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From Weldon Washburn <weldon...@gmail.com>
Subject Re: Against using Java to implement Java (Was: Java)
Date Thu, 19 May 2005 04:26:07 GMT

Very interesting.  Please point me to the web pages that show
SpecJAppServer/JBB/JVM... numbers for Jikes.

I see some mention of "magic types".   Does this work around the java
verifier by coercing a reference pointer into a Java int and
vice-versa?  This could be done by calling a non-verifiable chunk of
code written in Java.  Something like "Object int2ref(int x);" and
"int ref2obj(Object z)".  The net result sort of "C++-izes" java
without having to modify the language.

If we are going to entertain writing most of the JVM in a type-safe
language, we should also consider the proposed ECMA C++/CLI.  From
what I understand, it standardizes a form of type-safe C++.  It has
the promise of keeping both the Java and C camps happy.

Regarding the inlining of assembly in the JIT.  You point out that
this code can be written in Java then fed to the JIT.  Do you see any
reason why this code can not be written in C/C++, C#, etc?

On 5/18/05, Steve Blackburn <Steve.Blackburn@anu.edu.au> wrote:
> Hi Weldon,
> It seems we have similar experiences with modularity, you in ORP, me in
> Jikes RVM and MMTk.
> >Elaborating on a previous comment about inlining allocation/write
> >barrier sequences.  First design step: the GC team hand optimizes an
> >assembly sequence while making sure the functionality is absolutely
> >correct.  Second step: the JIT team blindly inlines the GC team's
> >assembly code and starts doing performance analysis.  Third step: the
> >JIT team integrates the inline sequence(s) into the IR so that all the
> >optimizations can be performed.  Perhaps these steps are the same for
> >both a JVM written in Java as well as C/C++.
> >
> >
> No.  It is as I stated in the post to which you were responding.  In
> MMTk, we express the barriers and allocation sequences in Java and then
> the opt compiler inlines them and optimizes them.  The first Jikes RVM
> collectors used assembler for the barriers, but we transitioned to
> expressing them in Java a long time ago.  This gives us much greater
> expressibility on the GC side of the fence, greater portability (MMTk is
> totally architecture neutral),  and better performance because it
> presents better opportunities for optimization to the compiler (constant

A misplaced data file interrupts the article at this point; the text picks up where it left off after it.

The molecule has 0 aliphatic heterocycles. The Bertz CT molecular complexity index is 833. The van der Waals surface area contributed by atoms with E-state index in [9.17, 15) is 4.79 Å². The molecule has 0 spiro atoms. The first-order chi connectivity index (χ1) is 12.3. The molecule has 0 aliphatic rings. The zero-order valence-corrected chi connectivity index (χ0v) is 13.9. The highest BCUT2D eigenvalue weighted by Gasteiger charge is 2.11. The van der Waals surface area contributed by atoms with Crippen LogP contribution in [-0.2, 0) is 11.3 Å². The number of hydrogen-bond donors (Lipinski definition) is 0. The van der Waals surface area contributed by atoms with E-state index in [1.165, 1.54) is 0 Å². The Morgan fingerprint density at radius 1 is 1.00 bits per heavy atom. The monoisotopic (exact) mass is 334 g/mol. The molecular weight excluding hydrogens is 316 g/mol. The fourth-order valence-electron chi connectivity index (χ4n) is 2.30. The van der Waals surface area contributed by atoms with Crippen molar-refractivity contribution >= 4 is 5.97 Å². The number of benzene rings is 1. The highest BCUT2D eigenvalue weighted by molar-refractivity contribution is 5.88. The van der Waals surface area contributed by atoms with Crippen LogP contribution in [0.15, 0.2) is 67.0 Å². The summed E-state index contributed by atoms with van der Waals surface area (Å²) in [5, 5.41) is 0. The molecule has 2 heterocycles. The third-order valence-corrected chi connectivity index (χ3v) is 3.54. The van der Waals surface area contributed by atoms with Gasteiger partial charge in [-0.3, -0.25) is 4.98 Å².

> folding etc etc).
> >I am curious if a JVM written in Java must break type-safety.   Does
> >anyone know? For example, the "new" bytecode will need to manipulate
> >(gasp!) raw "C" pointers.  In specific, Java code will need to
> >scribble on free memory to slice off "X" untyped bytes and return a
> >raw pointer to the base of chunk of memory.  Then the java code will
> >need to use the raw pointer to install stuff like a vtable pointer.
> >Once the object is setup, the Java code can revert to running code
> >that can actually be verified.  Also does anyone know the current
> >state of research on formally proving a GC written in Java is
> >type-safe?
> >
> >
> Yes.  We put a lot of work into making MMTk type safe.  Type safety is
> key.  Perry Cheng was the person who initially did all the hard work on
> this.
> We have introduced new magic types for Address (think void*), Word
> (think "32 or 64 bit unsigned values"), ObjectReference (abstract notion
> of a refernce to an object, could in principle be a handle, for Jikes
> RVM it is an Address), etc etc.  Each of these looks like a heavyweight
> regular Java type, but our compiler "knows" about them and folds them
> into primitives.  The fact that we *do* preserve type safety is what
> allows the opt compiler to be as agressive as it is in compiling across
> barriers and allocations.  I've provided pointers to this previously.
> Jnode has been using these magic types for a while now (for the same
> reasons).
> http://jikesrvm.sourceforge.net/api/org/vmmagic/unboxed/package-summary.html
> I would like (not now, I need to run) to discuss different notions of
> modularity and modular design.  We have approached it very differently
> to you and I think it would be profitable for us all to share our thoughts.
> Cheers,
> --Steve

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